Sharing Project Files on TACC Systems

Last update: February 29, 2024

Collaborators on the same project/allocation often wish to share code, data or other project files with each other, but not necessarily with the world. Users with Educational allocations may wish to have a repository accessible to their students. This page will instruct allocation managers and their delegates how to set up a project workspace that is accessible only to users in the same allocation.

TACC, UNIX groups and Project Numbers

All TACC system users are organized into UNIX "groups", collections of users who typically share the same permissions: read, write, execute or some combination thereof, including none, on a set of files or directories. Groups and group membership are created and assigned by a TACC system administrator upon user account creation. A user may belong to many groups but a file or directory is owned by only one owner and one group. For files and directories to be shared among a collection of users:

  1. Those users and files must belong to the same UNIX group
  2. The file or directory's permissions must allow group read or write access

At TACC, users assigned to the same allocated project typically belong to the same UNIX group. This group number will (usually) correspond directly to the project/allocation number.

Determine Project's GID

To determine your project's UNIX group number (GID), log on to you TACC Dashboard and go to Projects and Allocations. Click on the "Project Detail" button to view the group number:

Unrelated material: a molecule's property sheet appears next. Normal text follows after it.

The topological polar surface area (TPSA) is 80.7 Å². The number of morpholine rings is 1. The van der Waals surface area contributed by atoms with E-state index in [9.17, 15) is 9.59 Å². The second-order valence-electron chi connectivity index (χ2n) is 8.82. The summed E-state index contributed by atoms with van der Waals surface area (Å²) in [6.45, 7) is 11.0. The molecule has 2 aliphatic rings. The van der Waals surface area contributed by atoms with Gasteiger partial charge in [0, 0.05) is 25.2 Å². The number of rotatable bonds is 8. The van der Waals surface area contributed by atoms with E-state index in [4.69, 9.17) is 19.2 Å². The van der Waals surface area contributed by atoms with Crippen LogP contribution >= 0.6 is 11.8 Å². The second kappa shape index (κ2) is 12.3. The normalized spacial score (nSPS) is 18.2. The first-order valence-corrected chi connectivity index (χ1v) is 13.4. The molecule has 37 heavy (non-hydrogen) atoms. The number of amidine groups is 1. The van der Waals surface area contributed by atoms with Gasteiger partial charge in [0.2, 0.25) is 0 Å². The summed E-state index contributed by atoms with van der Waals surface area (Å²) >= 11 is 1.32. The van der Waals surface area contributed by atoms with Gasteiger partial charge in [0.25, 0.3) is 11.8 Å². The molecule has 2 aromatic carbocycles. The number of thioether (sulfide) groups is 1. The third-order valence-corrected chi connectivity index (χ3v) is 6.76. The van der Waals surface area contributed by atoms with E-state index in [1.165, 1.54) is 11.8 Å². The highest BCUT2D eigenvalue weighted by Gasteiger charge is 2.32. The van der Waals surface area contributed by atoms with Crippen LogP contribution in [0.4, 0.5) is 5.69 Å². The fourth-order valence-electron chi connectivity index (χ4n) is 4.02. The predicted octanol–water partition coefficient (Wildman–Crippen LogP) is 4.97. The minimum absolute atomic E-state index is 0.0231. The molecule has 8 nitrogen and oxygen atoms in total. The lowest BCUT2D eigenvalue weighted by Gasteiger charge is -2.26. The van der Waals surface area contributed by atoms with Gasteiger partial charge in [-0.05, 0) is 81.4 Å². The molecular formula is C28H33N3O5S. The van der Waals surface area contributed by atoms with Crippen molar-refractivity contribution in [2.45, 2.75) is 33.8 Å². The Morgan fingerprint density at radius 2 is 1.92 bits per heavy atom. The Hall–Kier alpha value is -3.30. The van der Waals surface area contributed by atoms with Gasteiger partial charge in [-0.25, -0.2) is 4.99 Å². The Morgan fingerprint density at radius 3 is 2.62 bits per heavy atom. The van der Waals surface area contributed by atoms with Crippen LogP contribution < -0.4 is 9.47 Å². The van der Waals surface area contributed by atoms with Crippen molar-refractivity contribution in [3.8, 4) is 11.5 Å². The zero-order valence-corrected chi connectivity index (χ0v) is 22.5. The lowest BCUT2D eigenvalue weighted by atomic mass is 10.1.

In Figure 1. below, example project "UserServStaff" has Unix group ID (GID) "G-803077". Therefore, when creating a shared file space for your project members, all files to be associated with this project must belong to this group.

Project's Unix Group Number
Figure 1. Project's Unix Group Number

Determine your Default GID

Now that you know your project's GID, you can begin changing permissions to create a common shared file space.
The UNIX command groups displays all groups a user belongs to:

groups username

login1$ groups
G-40300 G-25072 G-80748 G-80906 G-801508 G-803077 G-803450 

The first group listed, in this case G-40300, is this user's primary or default group, meaning that any files or directories this user creates will automatically belong to this group. However, we need our files to belong to project "UserServStaff" GID G-803077 as determined above.

If your project GID and your default GID are the same, then skip to Create A Shared Workspace. Otherwise, you must switch UNIX groups from your default group, in this example G-40300, to the project's group, G-803077, via the UNIX newgrp command.

newgrp groupid
login1$ newgrp G-803077

Now all files created by you will belong to the project's group and you can proceed to Create A Shared Workspace.

Note

The newgrp command does not change the group or permissions of any files that have already been created.

Tip

To display a file or directory's owner and group membership, use the ls -l command:

login1$ ls -l myfile